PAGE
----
In embodiments, the housing 80 of the continuous mixer 23 is in the shape of a cylindrical drum with a shell configuration. In at least some embodiments, the continuous mixer 23 has an outer shell and a rotating inner shell with paddles in a vertical oriented configuration.

In embodiments, the continuous mixer 23 includes a suitable agitator 82 disposed within the mixing chamber 81 and configured to help mix the constituent ingredients into mixed joint compound. The agitator 82 can be mounted in the mixing chamber 81 in any number of configurations to be disposed in the flow path such that the materials interact with the agitator 82 as they move along the flow path from the inlets 31, 32 to the outlet 34 of the housing 80.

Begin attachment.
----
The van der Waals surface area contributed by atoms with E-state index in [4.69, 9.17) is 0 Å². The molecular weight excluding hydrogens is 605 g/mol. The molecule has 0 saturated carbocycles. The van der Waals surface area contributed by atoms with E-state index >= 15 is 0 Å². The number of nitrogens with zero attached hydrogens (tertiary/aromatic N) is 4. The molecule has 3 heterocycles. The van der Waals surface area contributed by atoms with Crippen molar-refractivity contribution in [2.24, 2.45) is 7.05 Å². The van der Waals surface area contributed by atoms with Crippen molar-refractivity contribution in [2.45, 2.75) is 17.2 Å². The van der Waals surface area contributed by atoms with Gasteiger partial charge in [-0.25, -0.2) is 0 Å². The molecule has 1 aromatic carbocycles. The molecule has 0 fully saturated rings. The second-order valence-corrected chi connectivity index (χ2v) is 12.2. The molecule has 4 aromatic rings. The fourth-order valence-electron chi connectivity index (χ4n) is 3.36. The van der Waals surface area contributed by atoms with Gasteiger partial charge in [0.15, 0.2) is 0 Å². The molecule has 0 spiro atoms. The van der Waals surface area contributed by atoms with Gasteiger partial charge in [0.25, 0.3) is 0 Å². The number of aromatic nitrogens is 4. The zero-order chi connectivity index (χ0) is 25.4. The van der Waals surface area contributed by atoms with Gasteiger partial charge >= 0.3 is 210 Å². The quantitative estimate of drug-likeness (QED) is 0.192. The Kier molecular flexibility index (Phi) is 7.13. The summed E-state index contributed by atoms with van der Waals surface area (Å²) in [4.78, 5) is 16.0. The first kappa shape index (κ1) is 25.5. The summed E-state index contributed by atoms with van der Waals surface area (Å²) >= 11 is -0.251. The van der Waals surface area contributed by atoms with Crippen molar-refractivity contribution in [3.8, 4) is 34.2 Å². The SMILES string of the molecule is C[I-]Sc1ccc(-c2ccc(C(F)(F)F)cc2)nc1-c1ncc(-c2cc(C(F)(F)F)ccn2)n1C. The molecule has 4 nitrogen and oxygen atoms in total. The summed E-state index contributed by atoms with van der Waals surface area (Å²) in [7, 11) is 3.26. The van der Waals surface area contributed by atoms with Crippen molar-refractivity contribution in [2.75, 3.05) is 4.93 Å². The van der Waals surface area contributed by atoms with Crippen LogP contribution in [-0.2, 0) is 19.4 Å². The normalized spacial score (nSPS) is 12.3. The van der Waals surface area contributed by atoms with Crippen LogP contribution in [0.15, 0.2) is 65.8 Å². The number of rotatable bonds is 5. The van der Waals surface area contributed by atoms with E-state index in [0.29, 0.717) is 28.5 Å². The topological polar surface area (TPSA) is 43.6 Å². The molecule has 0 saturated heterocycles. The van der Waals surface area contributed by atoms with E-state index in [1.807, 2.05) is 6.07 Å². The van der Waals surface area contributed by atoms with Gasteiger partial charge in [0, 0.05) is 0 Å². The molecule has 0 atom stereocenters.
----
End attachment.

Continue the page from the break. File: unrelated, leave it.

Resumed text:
In embodiments, the agitator 82 comprises a rotary agitator that is selectively operated via a controlled motor. In embodiments, the rotary agitator 82 is equipped with structure configured to promote mixing, such as a suitable arrangement of paddles and/or blades to assist in mixing any materials added thereto. In embodiments, the continuous mixer 23 is configured to permit the rate of rotation of the agitator 82 to be varied over a predetermined range. In embodiments, the agitator 82 of the continuous mixer 23 has a self-cleaning configuration that is configured to help prevent buildup of joint compound ingredients on internal parts, which might create unacceptable lumps of hardened material.